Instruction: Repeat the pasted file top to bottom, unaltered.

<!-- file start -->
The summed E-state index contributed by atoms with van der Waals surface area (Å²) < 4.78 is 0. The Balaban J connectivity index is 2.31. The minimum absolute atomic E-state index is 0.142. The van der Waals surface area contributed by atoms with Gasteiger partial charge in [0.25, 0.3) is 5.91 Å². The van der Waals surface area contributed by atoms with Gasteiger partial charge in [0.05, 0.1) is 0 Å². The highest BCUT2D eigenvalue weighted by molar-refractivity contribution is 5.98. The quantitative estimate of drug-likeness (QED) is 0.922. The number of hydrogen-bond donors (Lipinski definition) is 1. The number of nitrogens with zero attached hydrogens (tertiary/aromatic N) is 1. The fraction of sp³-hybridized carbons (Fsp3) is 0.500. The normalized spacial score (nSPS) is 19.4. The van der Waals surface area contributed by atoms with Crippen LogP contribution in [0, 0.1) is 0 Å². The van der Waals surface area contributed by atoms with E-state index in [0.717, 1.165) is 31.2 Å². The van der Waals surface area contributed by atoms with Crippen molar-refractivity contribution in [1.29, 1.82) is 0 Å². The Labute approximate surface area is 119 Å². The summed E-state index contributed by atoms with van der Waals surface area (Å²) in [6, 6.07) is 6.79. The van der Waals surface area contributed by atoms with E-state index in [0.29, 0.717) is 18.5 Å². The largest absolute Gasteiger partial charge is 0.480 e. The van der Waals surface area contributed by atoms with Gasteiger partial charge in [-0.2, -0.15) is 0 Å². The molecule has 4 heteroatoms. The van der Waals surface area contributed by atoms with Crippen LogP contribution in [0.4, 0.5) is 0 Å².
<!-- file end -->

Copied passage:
The summed E-state index contributed by atoms with van der Waals surface area (Å²) < 4.78 is 0. The Balaban J connectivity index is 2.31. The minimum absolute atomic E-state index is 0.142. The van der Waals surface area contributed by atoms with Gasteiger partial charge in [0.25, 0.3) is 5.91 Å². The van der Waals surface area contributed by atoms with Gasteiger partial charge in [0.05, 0.1) is 0 Å². The highest BCUT2D eigenvalue weighted by molar-refractivity contribution is 5.98. The quantitative estimate of drug-likeness (QED) is 0.922. The number of hydrogen-bond donors (Lipinski definition) is 1. The number of nitrogens with zero attached hydrogens (tertiary/aromatic N) is 1. The fraction of sp³-hybridized carbons (Fsp3) is 0.500. The normalized spacial score (nSPS) is 19.4. The van der Waals surface area contributed by atoms with Crippen LogP contribution in [0, 0.1) is 0 Å². The van der Waals surface area contributed by atoms with E-state index in [0.717, 1.165) is 31.2 Å². The van der Waals surface area contributed by atoms with Crippen molar-refractivity contribution in [1.29, 1.82) is 0 Å². The Labute approximate surface area is 119 Å². The summed E-state index contributed by atoms with van der Waals surface area (Å²) in [6, 6.07) is 6.79. The van der Waals surface area contributed by atoms with E-state index in [0.29, 0.717) is 18.5 Å². The largest absolute Gasteiger partial charge is 0.480 e. The van der Waals surface area contributed by atoms with Gasteiger partial charge in [-0.2, -0.15) is 0 Å². The molecule has 4 heteroatoms. The van der Waals surface area contributed by atoms with Crippen LogP contribution in [0.4, 0.5) is 0 Å².